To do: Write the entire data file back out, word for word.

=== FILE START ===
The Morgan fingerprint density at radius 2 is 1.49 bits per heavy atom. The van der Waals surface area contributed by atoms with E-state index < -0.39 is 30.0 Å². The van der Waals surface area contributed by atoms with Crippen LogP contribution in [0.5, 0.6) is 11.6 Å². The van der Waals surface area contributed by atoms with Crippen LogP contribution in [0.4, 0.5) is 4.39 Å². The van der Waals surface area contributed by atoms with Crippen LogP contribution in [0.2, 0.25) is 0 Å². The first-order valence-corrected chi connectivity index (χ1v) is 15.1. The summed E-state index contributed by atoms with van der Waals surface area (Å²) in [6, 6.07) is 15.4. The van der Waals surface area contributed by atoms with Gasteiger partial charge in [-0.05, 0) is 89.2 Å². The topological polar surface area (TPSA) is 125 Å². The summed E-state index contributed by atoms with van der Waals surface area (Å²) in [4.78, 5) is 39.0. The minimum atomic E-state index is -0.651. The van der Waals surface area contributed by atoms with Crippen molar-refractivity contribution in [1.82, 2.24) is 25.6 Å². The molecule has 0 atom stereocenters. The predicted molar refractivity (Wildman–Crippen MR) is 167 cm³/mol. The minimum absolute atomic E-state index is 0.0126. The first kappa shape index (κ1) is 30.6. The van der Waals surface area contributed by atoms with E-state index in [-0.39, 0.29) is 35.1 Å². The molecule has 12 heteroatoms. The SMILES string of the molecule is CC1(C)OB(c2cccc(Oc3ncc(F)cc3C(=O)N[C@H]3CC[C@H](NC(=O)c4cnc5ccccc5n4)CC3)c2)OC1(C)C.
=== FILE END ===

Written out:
The Morgan fingerprint density at radius 2 is 1.49 bits per heavy atom. The van der Waals surface area contributed by atoms with E-state index < -0.39 is 30.0 Å². The van der Waals surface area contributed by atoms with Crippen LogP contribution in [0.5, 0.6) is 11.6 Å². The van der Waals surface area contributed by atoms with Crippen LogP contribution in [0.4, 0.5) is 4.39 Å². The van der Waals surface area contributed by atoms with Crippen LogP contribution in [0.2, 0.25) is 0 Å². The first-order valence-corrected chi connectivity index (χ1v) is 15.1. The summed E-state index contributed by atoms with van der Waals surface area (Å²) in [6, 6.07) is 15.4. The van der Waals surface area contributed by atoms with Gasteiger partial charge in [-0.05, 0) is 89.2 Å². The topological polar surface area (TPSA) is 125 Å². The summed E-state index contributed by atoms with van der Waals surface area (Å²) in [4.78, 5) is 39.0. The minimum atomic E-state index is -0.651. The van der Waals surface area contributed by atoms with Crippen molar-refractivity contribution in [1.82, 2.24) is 25.6 Å². The molecule has 0 atom stereocenters. The predicted molar refractivity (Wildman–Crippen MR) is 167 cm³/mol. The minimum absolute atomic E-state index is 0.0126. The first kappa shape index (κ1) is 30.6. The van der Waals surface area contributed by atoms with E-state index in [-0.39, 0.29) is 35.1 Å². The molecule has 12 heteroatoms. The SMILES string of the molecule is CC1(C)OB(c2cccc(Oc3ncc(F)cc3C(=O)N[C@H]3CC[C@H](NC(=O)c4cnc5ccccc5n4)CC3)c2)OC1(C)C.